By Dr. Craig Ranson / Programme Director in Sport & Exercise Medicine, Cardiff Metropolitan University


Head Protection in Cycling: A Research Update

This article is based on a review of recent scientific literature and provides an overview of; the benefits of cycling, the associated injury risks, and the capability of current cycling helmets to protect wearers against head and brain injury from sudden severe impacts, and repeated minor head knocks.

Whether it be for transportation, exercise or just for fun, the popularity of cycling is growing. A number of cities worldwide, including London, have benefitted from promoting and supporting cycling as low cost, efficient means of sustainable and clean transportation. A review paper by Rabl and de Nazelle (2012) explains the health benefits of burning fat by pedaling, rather than fuel by driving, valuing the health benefits of one person switching from driving to cycling at €1300/year. Cleaner air, less traffic congestion, fewer road traffic accidents and a lower cost of living have also been demonstrated in cycling friendly societies (Rojas-Rueda et al., 2011).

It not all good news though, as with any sporting participation there is risk of injury. The old adage that “there are two types of cyclists, those who’ve fallen off, and those that will” is backed up by US statistics that report around half a million cycling related injuries per year, including 800 deaths (US Center for Disease Control and Prevention). Amongst these, head injury account for a high proportion of the severe and fatal injuries. Kids are particularly susceptible to cycling injury with a Cochrane review (Macpherson & Spinks, 2008) estimating that 35-40% of childhood injuries and deaths are from bicycle related head trauma.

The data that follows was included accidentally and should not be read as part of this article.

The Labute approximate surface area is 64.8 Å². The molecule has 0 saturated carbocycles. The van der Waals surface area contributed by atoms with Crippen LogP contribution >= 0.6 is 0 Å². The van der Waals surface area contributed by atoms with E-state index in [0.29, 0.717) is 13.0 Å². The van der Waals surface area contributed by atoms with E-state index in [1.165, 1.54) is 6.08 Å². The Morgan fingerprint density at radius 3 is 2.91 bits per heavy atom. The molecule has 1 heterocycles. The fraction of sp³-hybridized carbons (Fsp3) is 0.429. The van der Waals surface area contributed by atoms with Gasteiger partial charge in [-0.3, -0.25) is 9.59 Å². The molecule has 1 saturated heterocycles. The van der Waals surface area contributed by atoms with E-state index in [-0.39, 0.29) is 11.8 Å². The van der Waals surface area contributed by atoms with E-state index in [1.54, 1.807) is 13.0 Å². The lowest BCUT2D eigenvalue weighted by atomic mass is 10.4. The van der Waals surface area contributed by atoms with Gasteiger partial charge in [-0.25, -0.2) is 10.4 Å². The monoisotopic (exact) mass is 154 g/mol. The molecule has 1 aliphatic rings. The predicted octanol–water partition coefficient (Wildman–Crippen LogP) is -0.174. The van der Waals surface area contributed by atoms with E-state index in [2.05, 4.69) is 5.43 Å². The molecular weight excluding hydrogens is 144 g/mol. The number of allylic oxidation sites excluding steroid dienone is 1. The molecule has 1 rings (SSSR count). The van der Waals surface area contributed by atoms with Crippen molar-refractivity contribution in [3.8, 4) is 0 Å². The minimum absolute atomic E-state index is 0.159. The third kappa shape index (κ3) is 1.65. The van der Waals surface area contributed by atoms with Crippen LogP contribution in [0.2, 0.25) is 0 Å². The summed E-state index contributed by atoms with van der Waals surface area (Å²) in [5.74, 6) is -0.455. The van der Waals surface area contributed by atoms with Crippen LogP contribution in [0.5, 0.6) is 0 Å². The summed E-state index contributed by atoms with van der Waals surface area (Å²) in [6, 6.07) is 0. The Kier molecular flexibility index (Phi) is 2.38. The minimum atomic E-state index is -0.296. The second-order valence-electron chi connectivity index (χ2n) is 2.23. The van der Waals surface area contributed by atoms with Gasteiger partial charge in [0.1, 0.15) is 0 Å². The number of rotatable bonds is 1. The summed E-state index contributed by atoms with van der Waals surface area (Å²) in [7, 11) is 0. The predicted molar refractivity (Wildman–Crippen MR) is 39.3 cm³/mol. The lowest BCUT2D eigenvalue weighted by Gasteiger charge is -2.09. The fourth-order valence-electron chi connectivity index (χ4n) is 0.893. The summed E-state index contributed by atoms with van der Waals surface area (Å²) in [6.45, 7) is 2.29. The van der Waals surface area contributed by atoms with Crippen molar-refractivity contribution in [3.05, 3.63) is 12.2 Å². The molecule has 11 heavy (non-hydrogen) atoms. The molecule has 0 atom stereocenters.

There is no doubt that cycling helmets significantly reduce the risk of head and brain injury with new research from New York showing that hospitalized cyclists had fewer head CT scans, had fewer skull fractures and lower severity and rates of brain injury than non-helmeted cyclists (Sethi et al., 2015). Those results are supported by McNally and Whitehead (2013) who, using computer simulation of a bicycle vs. car crash, found helmets reduced the likely severity of head injury and offered considerable protection against fatality. These studies make a compelling case for the compulsory use of cycling helmets, as it is in countries like Australia. However, others make an argument that the protective benefits of compulsory helmet use on individual cyclists might be balanced by the detrimental health and environmental effects of any associated drop in cycling participation (SWOV).

Whilst protection against severe traumatic brain injury is vitally important, the management of concussion has recently become a major focus of the injury prevention community. Although considered a mild injury that usually resolves with a period of rest, there is growing evidence that repeated concussive episodes can have long term effects on brain health and function. Although further research is required, diagnoses such as early onset dementia and chronic traumatic encephalopathy have been associated with athletes who’ve sustained multiple concussions (McCrory, 2013).